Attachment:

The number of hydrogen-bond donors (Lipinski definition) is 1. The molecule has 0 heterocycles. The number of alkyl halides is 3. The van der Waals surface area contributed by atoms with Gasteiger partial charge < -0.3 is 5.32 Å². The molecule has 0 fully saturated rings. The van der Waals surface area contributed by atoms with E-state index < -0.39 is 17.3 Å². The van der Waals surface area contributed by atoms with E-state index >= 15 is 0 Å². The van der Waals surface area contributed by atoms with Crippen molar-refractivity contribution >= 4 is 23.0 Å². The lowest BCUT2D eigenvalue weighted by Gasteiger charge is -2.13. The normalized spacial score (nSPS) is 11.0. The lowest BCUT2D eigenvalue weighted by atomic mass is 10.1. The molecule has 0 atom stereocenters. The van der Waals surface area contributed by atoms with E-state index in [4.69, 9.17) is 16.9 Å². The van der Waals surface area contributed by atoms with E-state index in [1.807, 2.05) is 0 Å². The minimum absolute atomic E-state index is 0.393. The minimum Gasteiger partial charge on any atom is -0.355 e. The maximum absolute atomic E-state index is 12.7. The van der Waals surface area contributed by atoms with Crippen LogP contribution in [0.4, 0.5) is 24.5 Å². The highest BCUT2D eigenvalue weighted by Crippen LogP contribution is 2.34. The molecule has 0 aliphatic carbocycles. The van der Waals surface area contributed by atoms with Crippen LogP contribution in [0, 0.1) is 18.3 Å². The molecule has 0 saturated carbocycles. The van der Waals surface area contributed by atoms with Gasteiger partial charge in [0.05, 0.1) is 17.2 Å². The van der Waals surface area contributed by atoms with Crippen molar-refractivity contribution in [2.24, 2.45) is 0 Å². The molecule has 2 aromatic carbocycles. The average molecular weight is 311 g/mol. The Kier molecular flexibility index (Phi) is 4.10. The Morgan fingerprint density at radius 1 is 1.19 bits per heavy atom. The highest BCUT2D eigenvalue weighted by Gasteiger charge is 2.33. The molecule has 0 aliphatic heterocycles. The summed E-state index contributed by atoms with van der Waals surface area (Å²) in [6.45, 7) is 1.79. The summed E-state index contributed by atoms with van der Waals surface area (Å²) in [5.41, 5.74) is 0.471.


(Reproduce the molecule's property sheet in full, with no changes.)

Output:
The number of hydrogen-bond donors (Lipinski definition) is 1. The molecule has 0 heterocycles. The number of alkyl halides is 3. The van der Waals surface area contributed by atoms with Gasteiger partial charge < -0.3 is 5.32 Å². The molecule has 0 fully saturated rings. The van der Waals surface area contributed by atoms with E-state index < -0.39 is 17.3 Å². The van der Waals surface area contributed by atoms with E-state index >= 15 is 0 Å². The van der Waals surface area contributed by atoms with Crippen molar-refractivity contribution >= 4 is 23.0 Å². The lowest BCUT2D eigenvalue weighted by Gasteiger charge is -2.13. The normalized spacial score (nSPS) is 11.0. The lowest BCUT2D eigenvalue weighted by atomic mass is 10.1. The molecule has 0 atom stereocenters. The van der Waals surface area contributed by atoms with E-state index in [4.69, 9.17) is 16.9 Å². The van der Waals surface area contributed by atoms with E-state index in [1.807, 2.05) is 0 Å². The minimum absolute atomic E-state index is 0.393. The minimum Gasteiger partial charge on any atom is -0.355 e. The maximum absolute atomic E-state index is 12.7. The van der Waals surface area contributed by atoms with Crippen LogP contribution in [0.4, 0.5) is 24.5 Å². The highest BCUT2D eigenvalue weighted by Crippen LogP contribution is 2.34. The molecule has 0 aliphatic carbocycles. The van der Waals surface area contributed by atoms with Crippen LogP contribution in [0, 0.1) is 18.3 Å². The molecule has 0 saturated carbocycles. The van der Waals surface area contributed by atoms with Gasteiger partial charge in [0.05, 0.1) is 17.2 Å². The van der Waals surface area contributed by atoms with Crippen molar-refractivity contribution in [2.24, 2.45) is 0 Å². The molecule has 2 aromatic carbocycles. The average molecular weight is 311 g/mol. The Kier molecular flexibility index (Phi) is 4.10. The Morgan fingerprint density at radius 1 is 1.19 bits per heavy atom. The highest BCUT2D eigenvalue weighted by Gasteiger charge is 2.33. The molecule has 0 aliphatic heterocycles. The summed E-state index contributed by atoms with van der Waals surface area (Å²) in [6.45, 7) is 1.79. The summed E-state index contributed by atoms with van der Waals surface area (Å²) in [5.41, 5.74) is 0.471.